Rome, the capital of Italy, is very famous due to its special architecture. It has an abundance of magnificent and impressive buildings, along with colorful and spectacular fountains. Many are unaware of it, but even under the surface an equally impressive wonder is hidden: a branching system of tunnels and caves that were used for burials, known as “catacombs”.

Five of the 60 catacombs that are under the soil of Rome, are identified as Jewish, and distinct Jewish symbols were discovered inside them, such as the illustrations of the menorah, the Four Species and holy arks, along with the inscription “Synagogue”. Today, visitors to the Italian capital cannot witness the fascinating find, as the catacombs are closed to the public. However, new research and comprehensive documentation recently conducted by the deputy director of Archeology at the Antiquities Authority, Dr. Yuval Baruch, will allow a glimpse into the intriguing caves in a new and special exhibition that will be presented in the City of David.

A very important source of information

The catacombs in Rome are a vast maze of long, narrow tunnels, carved deep underground. They are located in several areas in the hills surrounding the city that was fortified from the time of the emperor Aurelianus (271-275 AD). Burials in them probably began in the second century AD and stopped in the fifth century.

At its peak, the Jewish community in Rome after the destruction of the Second Temple numbered several tens of thousands of people, and was organized according to traditional Roman laws. Although the study of the Jewish catacombs in Rome does not provide a complete answer regarding the identity of the those buried there and the complexity of the Jewish community, it is undoubtedly a very important source of information. A thorough study of the catacombs could provide answers to some of the intriguing questions regarding the development of the Jewish community in Rome, its complexity and character.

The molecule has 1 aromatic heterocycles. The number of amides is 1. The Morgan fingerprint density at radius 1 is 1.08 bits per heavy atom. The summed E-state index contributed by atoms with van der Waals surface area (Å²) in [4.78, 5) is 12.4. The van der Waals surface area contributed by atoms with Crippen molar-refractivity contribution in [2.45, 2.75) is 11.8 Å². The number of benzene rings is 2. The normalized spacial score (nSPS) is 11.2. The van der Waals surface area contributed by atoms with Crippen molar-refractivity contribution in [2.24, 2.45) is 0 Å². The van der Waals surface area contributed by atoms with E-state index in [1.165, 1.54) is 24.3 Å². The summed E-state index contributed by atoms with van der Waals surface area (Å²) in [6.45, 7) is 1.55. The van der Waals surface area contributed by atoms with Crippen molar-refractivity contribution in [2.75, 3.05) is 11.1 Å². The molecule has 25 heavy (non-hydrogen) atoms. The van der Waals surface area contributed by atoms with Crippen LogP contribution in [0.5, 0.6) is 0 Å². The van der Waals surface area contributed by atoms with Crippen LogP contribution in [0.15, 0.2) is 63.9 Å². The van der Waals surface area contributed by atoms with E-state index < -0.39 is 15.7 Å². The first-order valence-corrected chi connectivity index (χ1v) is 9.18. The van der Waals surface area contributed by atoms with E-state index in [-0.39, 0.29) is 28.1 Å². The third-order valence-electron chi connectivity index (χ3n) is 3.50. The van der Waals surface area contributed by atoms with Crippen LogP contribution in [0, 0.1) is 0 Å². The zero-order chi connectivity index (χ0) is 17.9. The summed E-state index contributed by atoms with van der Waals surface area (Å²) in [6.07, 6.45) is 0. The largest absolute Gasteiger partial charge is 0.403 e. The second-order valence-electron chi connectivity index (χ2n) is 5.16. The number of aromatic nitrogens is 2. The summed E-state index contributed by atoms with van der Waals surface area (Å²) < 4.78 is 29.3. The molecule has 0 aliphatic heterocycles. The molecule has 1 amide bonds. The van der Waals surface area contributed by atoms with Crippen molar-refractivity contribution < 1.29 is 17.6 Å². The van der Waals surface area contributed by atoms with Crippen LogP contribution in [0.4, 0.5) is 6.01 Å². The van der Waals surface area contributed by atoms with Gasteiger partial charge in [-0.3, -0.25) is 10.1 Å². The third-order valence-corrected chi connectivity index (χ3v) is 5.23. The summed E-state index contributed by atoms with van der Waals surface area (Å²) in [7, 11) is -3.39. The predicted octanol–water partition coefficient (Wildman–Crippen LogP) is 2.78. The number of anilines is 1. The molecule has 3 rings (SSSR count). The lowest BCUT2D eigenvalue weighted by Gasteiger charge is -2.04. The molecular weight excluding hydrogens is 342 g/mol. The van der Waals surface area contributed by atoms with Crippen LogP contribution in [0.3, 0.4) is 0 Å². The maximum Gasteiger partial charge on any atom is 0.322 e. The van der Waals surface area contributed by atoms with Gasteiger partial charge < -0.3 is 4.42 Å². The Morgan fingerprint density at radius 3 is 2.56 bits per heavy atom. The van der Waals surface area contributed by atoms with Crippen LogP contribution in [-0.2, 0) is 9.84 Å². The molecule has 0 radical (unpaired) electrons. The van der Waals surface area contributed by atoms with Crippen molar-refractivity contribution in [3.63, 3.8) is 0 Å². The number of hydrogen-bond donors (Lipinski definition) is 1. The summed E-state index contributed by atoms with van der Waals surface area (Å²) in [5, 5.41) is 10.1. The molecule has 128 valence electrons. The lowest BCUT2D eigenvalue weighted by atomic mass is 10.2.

A taste of the archaeological wonder

Action to preserve the Jewish catacombs was taken on several occasions throughout the last century, and research on them has also been renewed. In 2017, one of these preservation operations involved Dr. Baruch and his team, who coordinated the system documentation operations at Villa Torlonia.

Recently, the results of the documentation were translated for a new and spectacular exhibition, which will be displayed for just three days at the entrance to the City of David National Park. The innovative exhibition simulates the catacombs, allowing viewers to experience a taste of the archaeological wonder, to the point that they feel as if they are physically under the ground of Rome.

The exhibition will open to the public on September 5, at the entrance to the City of David National Park, as a prelude to the 24th City of David Research Conference that will be held that evening. The title of the conference is “Secrets of Jerusalem in Rome”, and the focus will be on Dr. Yuval Baruch’s research – new aspects in the study of Jewish catacombs. The exhibition will be open until September 7.